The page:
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Minnesota

Restrictions on Young Women's Access to Abortion

Minnesota law restricts young women's access to abortion.

Is the law enforceable?  Yes.  The United States Supreme Court held that this law is constitutional.  Hodgson v. Minnesota, 497 U.S. 417 (1990).

Who is considered a minor?  A young woman under the age of 18.

What is required - parental consent or parental notice?  Notice.

Who must be notified?  Both parents.

Are there other trusted adults who may be notified instead?  No.

What is the process for providing notification?  A young woman may not obtain an abortion until at least 48 hours after written notice has been personally delivered by the physician to both parents, unless only one parent is living, the second parent cannot be located through "resonably diligent effort," or the abortion is authorized in writing by the persons entitled to notice.  If notice is given by certified mail, the 48-hour period begins to run at noon on the next day on which regular mail delivery takes place.

May the parental mandate be waived if a young woman is a victim of rape or incest?  Yes, by declaring that she is a victim of sexual abuse, which must then be reported to the proper authorities.

May the parental mandate be waived if a young woman is a victim of child abuse?  Yes, by declaring that she is a victim of physical abuse or neglect, which must then be reported to the proper authorities.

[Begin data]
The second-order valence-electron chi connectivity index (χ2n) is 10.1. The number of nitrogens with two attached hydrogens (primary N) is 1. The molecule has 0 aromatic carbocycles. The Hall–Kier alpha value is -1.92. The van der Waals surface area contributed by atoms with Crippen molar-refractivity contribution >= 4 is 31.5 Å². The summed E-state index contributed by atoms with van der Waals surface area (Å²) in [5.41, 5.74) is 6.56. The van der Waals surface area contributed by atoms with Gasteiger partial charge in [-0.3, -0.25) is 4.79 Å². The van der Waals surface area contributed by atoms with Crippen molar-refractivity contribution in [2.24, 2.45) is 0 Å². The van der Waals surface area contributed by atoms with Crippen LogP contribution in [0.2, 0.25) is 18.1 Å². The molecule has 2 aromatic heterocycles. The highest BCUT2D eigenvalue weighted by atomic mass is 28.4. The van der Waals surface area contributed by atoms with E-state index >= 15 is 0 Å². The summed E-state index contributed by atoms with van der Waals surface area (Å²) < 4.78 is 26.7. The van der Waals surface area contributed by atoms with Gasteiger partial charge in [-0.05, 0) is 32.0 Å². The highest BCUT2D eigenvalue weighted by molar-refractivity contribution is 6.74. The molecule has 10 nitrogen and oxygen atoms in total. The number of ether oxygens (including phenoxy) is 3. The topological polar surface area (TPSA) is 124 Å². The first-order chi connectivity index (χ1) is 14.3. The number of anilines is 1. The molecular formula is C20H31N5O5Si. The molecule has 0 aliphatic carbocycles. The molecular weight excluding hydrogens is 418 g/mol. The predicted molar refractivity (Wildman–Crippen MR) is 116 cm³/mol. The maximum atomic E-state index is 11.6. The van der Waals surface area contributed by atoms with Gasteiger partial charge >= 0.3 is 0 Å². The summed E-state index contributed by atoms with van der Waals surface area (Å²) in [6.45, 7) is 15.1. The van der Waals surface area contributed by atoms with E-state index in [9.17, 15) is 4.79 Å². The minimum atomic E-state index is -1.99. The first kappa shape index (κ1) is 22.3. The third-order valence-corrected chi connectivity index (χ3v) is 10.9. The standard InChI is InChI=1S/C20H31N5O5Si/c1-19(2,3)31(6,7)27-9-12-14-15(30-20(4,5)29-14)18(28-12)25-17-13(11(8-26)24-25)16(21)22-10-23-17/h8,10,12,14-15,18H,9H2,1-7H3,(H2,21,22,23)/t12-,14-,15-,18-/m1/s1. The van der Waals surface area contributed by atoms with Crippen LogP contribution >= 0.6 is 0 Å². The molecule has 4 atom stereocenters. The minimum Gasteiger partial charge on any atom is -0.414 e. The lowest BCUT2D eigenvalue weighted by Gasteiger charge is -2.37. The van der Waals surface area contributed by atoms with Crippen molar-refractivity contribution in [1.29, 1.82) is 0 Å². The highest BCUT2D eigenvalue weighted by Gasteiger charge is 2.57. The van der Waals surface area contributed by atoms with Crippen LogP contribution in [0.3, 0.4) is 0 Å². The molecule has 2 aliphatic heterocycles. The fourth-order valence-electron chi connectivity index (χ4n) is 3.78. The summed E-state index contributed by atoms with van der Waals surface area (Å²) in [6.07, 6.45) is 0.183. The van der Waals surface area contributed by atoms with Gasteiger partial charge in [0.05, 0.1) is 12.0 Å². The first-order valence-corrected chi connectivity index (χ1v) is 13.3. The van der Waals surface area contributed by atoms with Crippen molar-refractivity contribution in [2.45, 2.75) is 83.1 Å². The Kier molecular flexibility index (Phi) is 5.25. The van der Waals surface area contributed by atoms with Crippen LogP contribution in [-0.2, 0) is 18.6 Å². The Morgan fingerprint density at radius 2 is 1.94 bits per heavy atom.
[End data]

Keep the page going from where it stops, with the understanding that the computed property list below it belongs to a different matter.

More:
May the parental mandate be waived if a young woman's health is threatened?  No.

May the parental mandate be waived under any other circumstances?  Yes, the young woman may try to obtain permission from a judge.

If a young woman must obtain permission from a judge, what is the process?  She must secure a court order stating either that she is mature and capable of informed consent or that an abortion without parental consent is in her best interests.

Are there other significant requirements under the law?  No.

Has a court considered the constitutionality of this law?  Yes.  The U.S. Supreme Court has ruled that this law is constitutional.  Hodgson v. Minnesota, 497 U.S. 417 (1990).

Other information about the law:  None.

Minn. Stat. Ann. §§ 144.343 (Enacted 1971; Last Amended 1986), 645.451(subd.2) (Enacted 2004).


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